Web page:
Preparing landscape for spring

The Best Times Digital Edition

Preparing landscape for spring

November 4, 2020

By Dennis Patton

While 2020 might have been a disaster in many ways, the summer weather in Kansas City was actually pretty good.

Spring rains brought lush growth. Summer was not overly hot and dry, and fall was pleasant. As the 2020 growing season winds down, here are a few chores that might help you take your mind off the worries of the world and get the landscape ready for spring.

Lawn care

November is an excellent time to apply one last application of fertilizer on the lawn. November’s application works underground, building strong roots and crowns. Nutrients are converted into stored food needed for spring growth.

Come spring, as the grass wakes up from its winter slumber, it uses up this stored food. Results are seen in several ways, most noticeable is an early spring green-up.

Lawns fertilized in November show signs of life two to three weeks ahead of those not fertilized. This green-up takes place without top growth, meaning a green lawn with less mowing.

Spring applications give a green response, but also more top growth and mowing. It depletes the food reserves needed to battle summer conditions.

The November application needs to include a high nitrogen source of fertilizer with little or no phosphorus and potassium. Be sure to sweep any fertilizer pellets that land on hard surfaces back in the lawn. This saves the water quality of our local streams and ponds.

Vegetable gardens

It was a record year in 2020 for vegetable gardening. Last spring, seeds and tomato transplants were in short supply. When there is a downturn in the economy, we return to our agrarian roots. We find comfort in growing our own food.

After the first frost hits, garden cleanup begins. Fall cleanup helps reduce problems next year. Remove dead plants and weeds. Dead plants harbor insects and diseases. In the fall, weeds are full of seeds lying in wait to wreak havoc on our efforts next year.

Once cleaned, turn your attention to soil preparation. Tilling the soil in the fall will give you a head start come spring. Soil conditions can be wet in spring, while fall tends to be drier. Rough till just enough to break and loosen the upper 6 to 8 inches of soil. Winter freezing and thawing will breakdown any large clods. Come spring, simply rake the garden and you are ready to plant.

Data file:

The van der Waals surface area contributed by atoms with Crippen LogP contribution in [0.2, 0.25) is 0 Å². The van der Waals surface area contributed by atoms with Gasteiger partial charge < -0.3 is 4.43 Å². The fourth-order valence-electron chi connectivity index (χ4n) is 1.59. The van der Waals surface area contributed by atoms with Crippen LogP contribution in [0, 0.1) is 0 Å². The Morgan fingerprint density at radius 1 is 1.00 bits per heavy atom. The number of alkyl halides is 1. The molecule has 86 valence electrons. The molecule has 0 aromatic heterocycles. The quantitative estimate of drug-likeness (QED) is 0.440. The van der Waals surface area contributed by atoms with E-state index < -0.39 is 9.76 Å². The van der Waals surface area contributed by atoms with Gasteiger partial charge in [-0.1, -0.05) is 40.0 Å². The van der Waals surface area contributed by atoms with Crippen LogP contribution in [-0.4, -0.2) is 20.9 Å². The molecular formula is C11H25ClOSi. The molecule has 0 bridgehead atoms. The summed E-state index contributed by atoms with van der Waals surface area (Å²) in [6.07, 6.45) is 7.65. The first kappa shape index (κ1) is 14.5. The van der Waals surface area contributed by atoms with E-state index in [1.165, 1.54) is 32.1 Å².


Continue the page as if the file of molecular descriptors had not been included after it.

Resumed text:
Fall is also a great time to take a soil test making necessary adjustments for better growth.

Local soils tend to be high in pH. High pH requires applications of sulfur to lower the pH for the best growing conditions. Never apply lime to local soils as it raises pH and is seldom needed. Local soils are high in clay, making them difficult to dig and plant. Organic matter or compost can be worked in improving the quality of the soil. Add a good 2 to 4 inches into the upper 6 inches of soil for best results.

Landscape beds

Trees and shrubs require little care headed into winter. The main concern is the effects of a dry winter. Plants that become stressed from lack of moisture, especially evergreens, suffer more during a long cold winter. If they are currently dry, go ahead and water evergreens heading into winter. Those planted in the last 3 to 5 years are at greatest risk as their root system is limited.

The ideal way to water young trees and shrubs is by turning the hose on a slow trickle and letting it run for 5 to 10 minutes in 3 or 4 locations around the root system. This slow trickle moves down deep into the soil, hydrating the root ball.

After leaf drop, tree and shrub fertilizer applications can be made. While the air may be crisp, soil temperatures are warm, and roots are growing. Fertilizing in fall gets a jump on spring as the nutrients and energy is stored for spring growth.

Young trees, wishing to be bigger faster, should be fertilized. Mature trees rarely need additional fertilization. This applies to shrubs as well. Most shrubs quickly outgrow the area resulting in more pruning. Why feed a plant to grow larger when it is already too big?

Keep this fact in mind – fertilization does not make an unhealthy plant healthy. In fact, just the opposite occurs as pushing growth in an ailing plant only compounds the problems. Just like us, when we are sick, we lose our appetite.

The last tip for fall is to enjoy it. Take time to relax and soak in the beauty of nature around you. All of us have experienced our highs and lows in 2020. Whether we like to garden or not, improving our little corner of the world can help us all feel better.

Here is to a much improved 2021!

Dennis Patton is horticulture agent at the Johnson County K-State Research and Extension Office.